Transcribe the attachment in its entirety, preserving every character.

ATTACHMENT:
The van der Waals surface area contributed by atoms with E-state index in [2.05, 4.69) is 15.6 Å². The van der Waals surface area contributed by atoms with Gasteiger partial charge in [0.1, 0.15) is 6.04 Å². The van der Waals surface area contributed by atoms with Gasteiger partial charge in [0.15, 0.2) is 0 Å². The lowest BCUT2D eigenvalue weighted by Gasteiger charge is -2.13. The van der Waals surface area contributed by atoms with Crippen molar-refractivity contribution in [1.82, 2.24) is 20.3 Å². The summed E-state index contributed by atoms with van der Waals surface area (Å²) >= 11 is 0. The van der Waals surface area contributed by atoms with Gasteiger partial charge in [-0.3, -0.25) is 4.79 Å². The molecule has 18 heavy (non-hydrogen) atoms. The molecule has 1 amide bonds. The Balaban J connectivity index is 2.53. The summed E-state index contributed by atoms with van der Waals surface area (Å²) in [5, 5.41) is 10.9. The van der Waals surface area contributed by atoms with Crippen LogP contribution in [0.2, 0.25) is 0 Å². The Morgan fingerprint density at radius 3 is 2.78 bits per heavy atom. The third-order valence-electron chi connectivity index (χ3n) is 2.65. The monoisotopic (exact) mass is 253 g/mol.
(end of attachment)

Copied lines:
The van der Waals surface area contributed by atoms with E-state index in [2.05, 4.69) is 15.6 Å². The van der Waals surface area contributed by atoms with Gasteiger partial charge in [0.1, 0.15) is 6.04 Å². The van der Waals surface area contributed by atoms with Gasteiger partial charge in [0.15, 0.2) is 0 Å². The lowest BCUT2D eigenvalue weighted by Gasteiger charge is -2.13. The van der Waals surface area contributed by atoms with Crippen molar-refractivity contribution in [1.82, 2.24) is 20.3 Å². The summed E-state index contributed by atoms with van der Waals surface area (Å²) >= 11 is 0. The van der Waals surface area contributed by atoms with Gasteiger partial charge in [-0.3, -0.25) is 4.79 Å². The molecule has 18 heavy (non-hydrogen) atoms. The molecule has 1 amide bonds. The Balaban J connectivity index is 2.53. The summed E-state index contributed by atoms with van der Waals surface area (Å²) in [5, 5.41) is 10.9. The van der Waals surface area contributed by atoms with Crippen LogP contribution in [0.2, 0.25) is 0 Å². The Morgan fingerprint density at radius 3 is 2.78 bits per heavy atom. The third-order valence-electron chi connectivity index (χ3n) is 2.65. The monoisotopic (exact) mass is 253 g/mol.